This was while I was working at a large software company in the San Francisco Bay Area. Does that sound like rejection and ostracism? It doesn’t to me, and I didn’t experience it that way. It remains, to this day, one of my favorite memories from the time in my life where transitioning was still something I was doing and not something I had done.

One other thing you get right is that, in fact, from the point of view of the queer theorists and the activists who follow them, wanting hormones and surgery is a profoundly conservative impulse as defined by the theorists and activists.  Like marriage equality it does cede some realities that in a certain (politically) correct light be seen as conservative. In the latter case of marriage equality, it absolute cedes the conservative idea that marriage is a stabilizing force in the lives of individuals and communities. In the former case it concedes the “gender binary,” at least in as much as it doesn’t try to construe being transgendered as a third, fourth or twelfth gender and instead cedes that for the vast majority of people male and female more or less accurately.

One of the results of this has been that transwomen like myself have largely stepped back from the community and do not mentor people newly in transition.  It is not that I don’t want to; it’s that I don’t think I have anything to offer. Rather, it is that what I have to offer puts me at odds with a lot of the trans community – at least that portion of it involved in conceiving “theory”. I am very pragmatic in my approach to transition. Questions I think a trans person needs to ask and find answers to are:

1) Am I going to stay in a field that I started as my birth gender or am I going to find a new career?  (For me, I started young enough that I didn’t have a career, so I got into one because of the need for regular money in sums above and beyond sustenance levels and regular, reliable health insurance coverage)

1a) If the former, what do I do with my work history?

1b) If the latter, what kind of jobs can I find where I will make enough to actually be able to do this?

2) How am I going to broach this subject with my friends and family?

3) How do I do this?

These are no longer questions to ask, according to queer theorists.

I applaud your courage in taking on this topic.  You are going to be flamed for it as sure as there will be men in Speedos at Gay Pride parades in a couple of weekends.

Another reader circles back to the beginning of the thread:

Kevin Williamson’s essay may be over the top in its callousness, but I have to say, I read a lot of lefty sites/news outlets, and the focus on “the T question” sort of takes me aback. Why so much focus for what may be, as you note, as little as 0.1 of the population? Why is this the premier civil rights question of our lifetime, as trans folks might have it?

Worse than this is the impulse, which you address, among trans activists to essentially burn down the existing societal framework due to its inherent oppressiveness and replace it with something new – something that people like myself, a married suburban father who bears no ill will toward the transgendered community – will be required to accept.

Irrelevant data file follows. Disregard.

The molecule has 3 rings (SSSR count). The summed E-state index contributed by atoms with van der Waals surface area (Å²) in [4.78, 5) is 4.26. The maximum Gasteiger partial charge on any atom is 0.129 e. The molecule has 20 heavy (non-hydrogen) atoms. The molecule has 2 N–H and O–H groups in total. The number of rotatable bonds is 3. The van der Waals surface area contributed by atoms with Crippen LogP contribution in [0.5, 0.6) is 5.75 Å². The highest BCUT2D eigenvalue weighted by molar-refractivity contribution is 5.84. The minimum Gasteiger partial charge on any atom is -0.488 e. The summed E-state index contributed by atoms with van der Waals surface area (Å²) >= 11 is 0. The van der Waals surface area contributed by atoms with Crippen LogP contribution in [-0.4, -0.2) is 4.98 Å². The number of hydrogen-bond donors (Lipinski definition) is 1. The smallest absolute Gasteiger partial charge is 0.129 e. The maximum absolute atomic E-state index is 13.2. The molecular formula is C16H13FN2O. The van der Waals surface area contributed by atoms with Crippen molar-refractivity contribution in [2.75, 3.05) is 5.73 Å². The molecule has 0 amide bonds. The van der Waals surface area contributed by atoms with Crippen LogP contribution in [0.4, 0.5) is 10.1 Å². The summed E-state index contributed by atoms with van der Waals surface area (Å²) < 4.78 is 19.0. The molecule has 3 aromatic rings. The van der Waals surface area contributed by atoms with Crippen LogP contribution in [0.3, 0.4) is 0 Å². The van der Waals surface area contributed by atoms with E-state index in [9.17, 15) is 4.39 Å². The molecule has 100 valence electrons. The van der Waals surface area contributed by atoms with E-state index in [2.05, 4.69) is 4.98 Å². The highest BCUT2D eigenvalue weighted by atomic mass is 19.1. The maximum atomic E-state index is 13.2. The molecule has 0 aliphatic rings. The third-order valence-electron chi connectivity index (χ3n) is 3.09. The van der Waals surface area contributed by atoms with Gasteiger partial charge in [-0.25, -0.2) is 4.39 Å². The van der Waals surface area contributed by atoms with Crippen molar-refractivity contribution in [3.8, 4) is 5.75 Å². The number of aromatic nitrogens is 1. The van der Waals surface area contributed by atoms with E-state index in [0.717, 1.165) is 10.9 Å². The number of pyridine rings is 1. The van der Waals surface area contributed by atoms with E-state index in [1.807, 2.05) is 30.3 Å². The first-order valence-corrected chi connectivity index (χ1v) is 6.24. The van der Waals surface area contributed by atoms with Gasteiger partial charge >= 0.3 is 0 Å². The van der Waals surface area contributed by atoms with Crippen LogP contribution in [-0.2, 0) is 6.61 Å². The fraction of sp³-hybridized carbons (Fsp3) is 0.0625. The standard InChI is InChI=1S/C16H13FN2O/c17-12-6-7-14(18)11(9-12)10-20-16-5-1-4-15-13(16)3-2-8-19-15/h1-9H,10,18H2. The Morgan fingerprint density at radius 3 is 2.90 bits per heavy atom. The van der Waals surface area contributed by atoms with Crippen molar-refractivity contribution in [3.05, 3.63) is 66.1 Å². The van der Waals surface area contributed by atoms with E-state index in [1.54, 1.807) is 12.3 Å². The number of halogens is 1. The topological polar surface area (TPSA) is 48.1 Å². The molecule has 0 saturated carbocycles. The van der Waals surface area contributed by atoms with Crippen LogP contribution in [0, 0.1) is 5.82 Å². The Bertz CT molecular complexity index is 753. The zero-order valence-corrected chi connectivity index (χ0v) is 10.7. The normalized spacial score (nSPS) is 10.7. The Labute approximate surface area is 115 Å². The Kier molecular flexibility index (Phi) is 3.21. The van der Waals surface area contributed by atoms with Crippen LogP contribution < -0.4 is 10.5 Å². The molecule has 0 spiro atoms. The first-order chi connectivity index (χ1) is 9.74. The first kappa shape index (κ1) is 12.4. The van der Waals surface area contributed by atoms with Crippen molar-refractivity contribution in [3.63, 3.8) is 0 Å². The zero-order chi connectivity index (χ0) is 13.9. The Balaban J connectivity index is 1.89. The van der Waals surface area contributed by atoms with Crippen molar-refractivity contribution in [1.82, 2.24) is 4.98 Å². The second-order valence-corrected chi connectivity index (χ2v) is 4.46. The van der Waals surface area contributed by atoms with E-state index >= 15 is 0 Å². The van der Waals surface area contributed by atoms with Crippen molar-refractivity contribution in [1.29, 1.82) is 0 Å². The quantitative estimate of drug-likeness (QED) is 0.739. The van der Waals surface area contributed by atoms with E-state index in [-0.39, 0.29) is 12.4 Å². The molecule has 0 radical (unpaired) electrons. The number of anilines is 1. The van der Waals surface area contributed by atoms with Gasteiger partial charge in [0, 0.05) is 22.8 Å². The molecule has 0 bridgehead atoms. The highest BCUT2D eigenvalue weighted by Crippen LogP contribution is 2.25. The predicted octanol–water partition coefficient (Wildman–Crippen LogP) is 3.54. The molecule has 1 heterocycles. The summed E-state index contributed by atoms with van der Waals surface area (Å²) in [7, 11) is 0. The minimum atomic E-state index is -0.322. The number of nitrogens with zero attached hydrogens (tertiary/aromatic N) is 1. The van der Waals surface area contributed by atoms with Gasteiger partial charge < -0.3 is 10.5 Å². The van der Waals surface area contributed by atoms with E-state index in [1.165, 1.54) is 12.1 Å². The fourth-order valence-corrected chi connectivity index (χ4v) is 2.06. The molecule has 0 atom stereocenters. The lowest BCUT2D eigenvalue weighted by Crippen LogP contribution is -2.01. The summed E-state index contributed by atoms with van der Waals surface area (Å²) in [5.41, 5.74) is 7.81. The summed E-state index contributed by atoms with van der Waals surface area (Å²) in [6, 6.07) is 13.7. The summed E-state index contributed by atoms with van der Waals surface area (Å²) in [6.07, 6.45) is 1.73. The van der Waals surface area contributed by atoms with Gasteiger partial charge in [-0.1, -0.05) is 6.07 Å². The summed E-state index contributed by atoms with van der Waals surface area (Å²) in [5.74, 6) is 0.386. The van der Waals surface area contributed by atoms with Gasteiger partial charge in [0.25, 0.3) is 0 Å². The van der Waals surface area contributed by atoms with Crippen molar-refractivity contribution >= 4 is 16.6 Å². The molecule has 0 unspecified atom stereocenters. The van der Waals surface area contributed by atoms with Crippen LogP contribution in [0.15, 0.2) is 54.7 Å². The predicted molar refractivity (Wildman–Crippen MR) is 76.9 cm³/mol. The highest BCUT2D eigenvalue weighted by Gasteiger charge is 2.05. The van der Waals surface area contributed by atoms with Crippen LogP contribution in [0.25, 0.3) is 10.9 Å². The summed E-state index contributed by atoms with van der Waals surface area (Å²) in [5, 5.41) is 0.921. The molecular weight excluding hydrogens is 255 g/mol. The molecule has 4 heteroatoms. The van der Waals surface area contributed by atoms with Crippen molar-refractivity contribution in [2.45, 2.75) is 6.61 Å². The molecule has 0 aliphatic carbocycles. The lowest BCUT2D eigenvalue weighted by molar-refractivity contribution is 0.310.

For example, the use of the term “cisgendered.” We’re now supposed to use this at all times, you realize; I’m supposed to refer to myself as “cisgendered,” as a rhetorical means of leveling the playing field. The 99 percent or 99.9 percent must now adopt the rhetorical demands of the trans activists lest we reveal ourselves to be utterly hateful.

But you know what? I don’t use the term “cisgendered” and I will not use the term “cisgendered.” I think the term itself and the supposed logic behind it are ridiculous. Do your own thing; live your own life, and I will insist that however you choose to do so, you are accorded the same legal rights and privileges that every other American possesses. But when that’s not good enough – when my refusal to think of myself as “cisgendered” or use the term marks me as a bigot – I’m off the bus.

Update from a reader:

Your reader is claiming that an unknown group of straw trans-men and women are forcing him to use the term “cisgendered” to describe himself. To which I say, what planet do you live on??  “Cisgender” is an academic term adopted by some in the trans community to describe those who do, in fact, associate with the gender of their birth. Why your reader is so incensed that trans folks call him “cisgender” is beyond me. Why he thinks he’s now required to call himself that is a question for the ages. I have seen no movement, even among the most nutjob of activists, to force the term “cisgender” on the American citizenry.

Your reader, in short, is no bigot, but sounds like my parents did in 2006: “We support you, but why do you have to call it marriage?” (I’m thankful to report they were fully on the marriage bandwagon within five years after that.)

(Photo: The bedroom door of a Dish reader’s 15-year-old daughter)